SAN FRANCISCO - PG&E Co. is appealing strict new probation conditions imposed by a federal judge in San Francisco, arguing that the judge's order is illegal, unreasonable and a risk to public safety.
U.S. District Judge William Alsup imposed the conditions last month as part of the utility's probation in a criminal pipeline safety case.
The conditions, intended to prevent wildfires sparked by failures in electrical lines, require PG&E to hire its own crew of tree inspectors, in addition to contractors; identify the age of every piece of equipment on its high-voltage transmission towers and lines; and design a new inspection system.
In three separate filings submitted late Wednesday night, PG&E gave notice of an appeal, asked Alsup for a stay during the appeal and asked the judge to reconsider his April 29 order.
"The new conditions are more likely to undermine wildfire safety than they are to promote it," the utility's attorneys wrote.
They argued the judge's order "threatens public safety" and would divert resources from wildfire safety plans approved by the California Public Utilities Commission.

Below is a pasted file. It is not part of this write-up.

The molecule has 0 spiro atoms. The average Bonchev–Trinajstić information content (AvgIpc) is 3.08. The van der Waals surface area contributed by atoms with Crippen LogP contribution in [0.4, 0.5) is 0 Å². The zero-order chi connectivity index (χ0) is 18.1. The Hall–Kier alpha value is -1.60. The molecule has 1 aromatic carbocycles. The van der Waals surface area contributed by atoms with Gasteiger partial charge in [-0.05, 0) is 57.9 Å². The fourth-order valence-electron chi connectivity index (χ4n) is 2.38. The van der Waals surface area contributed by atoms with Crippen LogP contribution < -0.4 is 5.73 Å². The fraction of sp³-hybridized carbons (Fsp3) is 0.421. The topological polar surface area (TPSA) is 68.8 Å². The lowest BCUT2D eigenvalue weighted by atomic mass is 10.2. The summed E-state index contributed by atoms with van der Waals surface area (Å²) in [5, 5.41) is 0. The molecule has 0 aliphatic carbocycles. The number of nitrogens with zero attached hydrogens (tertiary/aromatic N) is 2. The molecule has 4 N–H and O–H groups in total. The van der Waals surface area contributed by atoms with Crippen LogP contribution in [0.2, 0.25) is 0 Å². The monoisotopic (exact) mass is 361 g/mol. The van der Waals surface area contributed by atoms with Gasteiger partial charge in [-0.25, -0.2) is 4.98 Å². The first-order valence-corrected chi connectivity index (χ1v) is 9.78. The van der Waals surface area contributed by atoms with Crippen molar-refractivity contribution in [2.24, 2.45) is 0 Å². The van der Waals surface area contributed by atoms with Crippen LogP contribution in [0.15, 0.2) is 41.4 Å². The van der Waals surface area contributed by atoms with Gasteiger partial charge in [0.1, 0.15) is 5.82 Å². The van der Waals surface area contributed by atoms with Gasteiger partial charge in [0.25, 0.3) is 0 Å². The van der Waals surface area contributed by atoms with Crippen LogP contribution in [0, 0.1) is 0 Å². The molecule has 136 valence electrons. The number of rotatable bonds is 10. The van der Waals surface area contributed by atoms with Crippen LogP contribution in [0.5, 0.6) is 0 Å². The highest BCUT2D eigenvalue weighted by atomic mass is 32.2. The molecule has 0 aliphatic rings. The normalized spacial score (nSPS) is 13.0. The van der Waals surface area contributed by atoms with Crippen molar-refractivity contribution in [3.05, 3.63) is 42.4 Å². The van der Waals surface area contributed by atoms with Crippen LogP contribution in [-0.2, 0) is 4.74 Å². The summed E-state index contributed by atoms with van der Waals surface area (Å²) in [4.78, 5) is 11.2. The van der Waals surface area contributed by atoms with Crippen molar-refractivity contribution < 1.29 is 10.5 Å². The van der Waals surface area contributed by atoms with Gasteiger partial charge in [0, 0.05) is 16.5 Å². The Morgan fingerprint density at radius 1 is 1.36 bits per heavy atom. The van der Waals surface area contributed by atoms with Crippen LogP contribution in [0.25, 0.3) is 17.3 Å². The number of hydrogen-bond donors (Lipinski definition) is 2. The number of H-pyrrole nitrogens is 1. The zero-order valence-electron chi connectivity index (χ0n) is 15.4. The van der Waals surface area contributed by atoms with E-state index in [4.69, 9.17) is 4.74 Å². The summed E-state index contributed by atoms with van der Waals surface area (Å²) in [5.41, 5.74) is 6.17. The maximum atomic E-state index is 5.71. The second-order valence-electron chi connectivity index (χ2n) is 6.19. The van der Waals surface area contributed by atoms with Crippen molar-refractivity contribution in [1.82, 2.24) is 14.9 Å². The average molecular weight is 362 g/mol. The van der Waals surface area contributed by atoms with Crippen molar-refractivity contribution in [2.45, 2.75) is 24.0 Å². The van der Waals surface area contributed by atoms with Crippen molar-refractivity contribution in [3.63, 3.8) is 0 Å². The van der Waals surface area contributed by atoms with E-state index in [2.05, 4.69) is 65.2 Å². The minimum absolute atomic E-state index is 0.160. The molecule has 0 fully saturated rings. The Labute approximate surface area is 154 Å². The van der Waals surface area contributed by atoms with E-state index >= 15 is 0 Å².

Alsup alleged in his April 29 order that PG&E "cheated on the maintenance of its grid -- to the point that the grid became unsafe to operate during our annual high winds, so unsafe that the grid itself failed and ignited many catastrophic wildfires."
Smoky ruins in a Paradise neighborhood that was demolished by the Camp Fire. Photo: Elissa Harrington/KTVU.
A number of North Bay wildfires in 2017 were attributed by Cal Fire to trees and branches falling on electrical lines during winds. The 2018 Camp Fire in Butte County, in which 84 people died, was attributed to a broken hook on a nearly 100-year-old transmission tower, which caused a power line to fall against the tower and send sparks to dry grass below.
The case in which Alsup is supervising PG&E's probation stemmed from the explosion of a high-pressure natural gas transmission pipeline in San Bruno in 2010. Eight people died in the blast and ensuing fire.
PG&E was convicted in federal court in San Francisco in 2016 of five counts of violating pipeline safety and record-keeping laws and one count of obstructing an investigation into the blast. The case was prosecuted by the U.S. Attorney's Office.
Alsup has previously imposed several other probation conditions related to wildfire prevention. Among other arguments, PG&E contends the new conditions are unreasonable and beyond Alsup's probation authority.
U.S. Attorney's Office spokesman Abraham Simmons said he had no comment on PG&E's challenge to the new conditions.
Separately, PG&E is currently in a Chapter 11 bankruptcy process in U.S. Bankruptcy Court in San Francisco, seeking approval for a financial reorganization plan to address billions of dollars of liability for wildfire claims.